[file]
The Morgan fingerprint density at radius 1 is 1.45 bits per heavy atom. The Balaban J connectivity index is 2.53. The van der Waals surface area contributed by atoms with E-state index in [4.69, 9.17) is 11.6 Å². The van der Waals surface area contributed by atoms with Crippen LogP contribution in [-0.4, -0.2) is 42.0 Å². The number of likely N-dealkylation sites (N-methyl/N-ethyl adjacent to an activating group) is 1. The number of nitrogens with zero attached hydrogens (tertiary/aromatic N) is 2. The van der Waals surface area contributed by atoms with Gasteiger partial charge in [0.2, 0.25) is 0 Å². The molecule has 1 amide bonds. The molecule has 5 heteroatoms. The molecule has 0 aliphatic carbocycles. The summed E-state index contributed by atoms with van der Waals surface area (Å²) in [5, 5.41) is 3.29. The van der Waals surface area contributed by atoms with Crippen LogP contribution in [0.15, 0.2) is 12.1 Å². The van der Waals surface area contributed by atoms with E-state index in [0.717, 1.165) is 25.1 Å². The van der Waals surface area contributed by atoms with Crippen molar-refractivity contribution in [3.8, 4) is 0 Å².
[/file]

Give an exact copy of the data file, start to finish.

The Morgan fingerprint density at radius 1 is 1.45 bits per heavy atom. The Balaban J connectivity index is 2.53. The van der Waals surface area contributed by atoms with E-state index in [4.69, 9.17) is 11.6 Å². The van der Waals surface area contributed by atoms with Crippen LogP contribution in [-0.4, -0.2) is 42.0 Å². The number of likely N-dealkylation sites (N-methyl/N-ethyl adjacent to an activating group) is 1. The number of nitrogens with zero attached hydrogens (tertiary/aromatic N) is 2. The van der Waals surface area contributed by atoms with Gasteiger partial charge in [0.2, 0.25) is 0 Å². The molecule has 1 amide bonds. The molecule has 5 heteroatoms. The molecule has 0 aliphatic carbocycles. The summed E-state index contributed by atoms with van der Waals surface area (Å²) in [5, 5.41) is 3.29. The van der Waals surface area contributed by atoms with Crippen LogP contribution in [0.15, 0.2) is 12.1 Å². The van der Waals surface area contributed by atoms with E-state index in [0.717, 1.165) is 25.1 Å². The van der Waals surface area contributed by atoms with Crippen molar-refractivity contribution in [3.8, 4) is 0 Å².